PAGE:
What's That Bug? does not endorse extermination

Subject:  The things you find in vault toilets
Geographic location of the bug:  Yellowtail Wildlife Habitat Management Area – WY
Date: 08/10/2018
Time: 11:14 PM EDT
Your letter to the bugman:  I found this little guy tummy up next to the latrine, and I was pondering if it was a tick, so I flipped it over and discovered a beautiful little beetle instead. Too broad to bring up in a search for black and white beetles. Any ideas? It was about the size of well used pencil eraser….
Thanks,  as always,
How you want your letter signed:  Tina in Wyoming

Two Spotted Stink Bug

Dear Tina in Wyoming,
You might have searched on the internet for an interminable amount of time for a “black and white beetle” because this is not a Beetle, but rather a True Bug.  Beetles and True Bugs have many diverging physical traits, but one of the easiest ways to distinguish them is by their mouths:  Beetles have mandibles for chewing, while True Bugs have a proboscis adapted for piercing and sucking.  The insect you have described as “beautiful” goes by the ignominious name Two Spotted Stink Bug, and individuals vary quite a bit in color, with some individuals having quite a bit of red (or orange or yellow) as well as black and white.  The Two Spotted Stink Bug is an important predator, and according to BugGuide:  “primarily preys on Colorado Potato Beetle and other chrysomelids ( but also on caterpillars)” and “each individual is capable of destroying an average of 231.5 Colorado potato beetle eggs during its nymphal development and 150 to 200 larvae during its lifetime,” though we don’t know how it is possible to destroy half an egg.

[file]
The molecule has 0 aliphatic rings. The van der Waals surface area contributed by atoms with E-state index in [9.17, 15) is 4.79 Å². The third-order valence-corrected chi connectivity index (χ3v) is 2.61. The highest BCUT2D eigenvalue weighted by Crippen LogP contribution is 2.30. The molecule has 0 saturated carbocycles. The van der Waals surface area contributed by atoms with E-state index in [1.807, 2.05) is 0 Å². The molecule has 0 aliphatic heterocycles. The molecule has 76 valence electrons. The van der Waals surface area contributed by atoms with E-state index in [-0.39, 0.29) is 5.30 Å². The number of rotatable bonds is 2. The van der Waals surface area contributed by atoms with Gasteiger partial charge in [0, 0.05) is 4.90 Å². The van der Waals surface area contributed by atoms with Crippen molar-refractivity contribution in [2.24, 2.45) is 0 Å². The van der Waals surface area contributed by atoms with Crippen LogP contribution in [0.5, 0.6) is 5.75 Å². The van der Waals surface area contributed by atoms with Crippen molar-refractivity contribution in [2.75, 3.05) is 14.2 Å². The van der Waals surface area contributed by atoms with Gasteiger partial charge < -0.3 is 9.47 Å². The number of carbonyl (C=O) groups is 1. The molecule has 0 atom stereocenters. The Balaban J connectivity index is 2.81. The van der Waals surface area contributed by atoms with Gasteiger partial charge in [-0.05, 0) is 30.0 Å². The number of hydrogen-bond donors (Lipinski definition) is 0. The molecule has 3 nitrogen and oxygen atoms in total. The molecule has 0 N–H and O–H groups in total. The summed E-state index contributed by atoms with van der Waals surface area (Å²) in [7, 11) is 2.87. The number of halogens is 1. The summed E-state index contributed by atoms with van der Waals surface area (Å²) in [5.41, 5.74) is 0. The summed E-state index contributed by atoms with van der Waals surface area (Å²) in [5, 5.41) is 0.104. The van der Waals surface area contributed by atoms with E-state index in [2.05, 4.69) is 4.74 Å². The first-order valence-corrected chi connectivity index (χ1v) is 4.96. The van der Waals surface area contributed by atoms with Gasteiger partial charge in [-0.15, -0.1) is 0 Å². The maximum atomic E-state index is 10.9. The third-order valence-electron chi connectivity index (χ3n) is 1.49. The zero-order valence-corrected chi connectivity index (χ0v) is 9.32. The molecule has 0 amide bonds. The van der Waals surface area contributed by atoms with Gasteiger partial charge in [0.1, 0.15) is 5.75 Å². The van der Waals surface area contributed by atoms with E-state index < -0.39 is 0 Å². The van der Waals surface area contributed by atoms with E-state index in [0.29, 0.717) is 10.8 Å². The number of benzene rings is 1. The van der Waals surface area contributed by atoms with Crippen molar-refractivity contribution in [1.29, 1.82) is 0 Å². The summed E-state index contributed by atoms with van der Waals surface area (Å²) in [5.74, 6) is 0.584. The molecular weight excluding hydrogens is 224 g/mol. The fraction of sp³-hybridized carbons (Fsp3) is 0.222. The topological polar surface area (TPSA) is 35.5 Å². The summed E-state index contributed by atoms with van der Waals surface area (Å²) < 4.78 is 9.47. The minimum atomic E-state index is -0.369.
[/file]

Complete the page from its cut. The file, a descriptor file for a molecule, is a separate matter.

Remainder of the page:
LOL, thank you for the information and the morning chuckle. One of my friends suggested it should be named

What's That Bug? does not endorse extermination
Location: Yellowtail Wildlife Habitat Management Area, Wyoming

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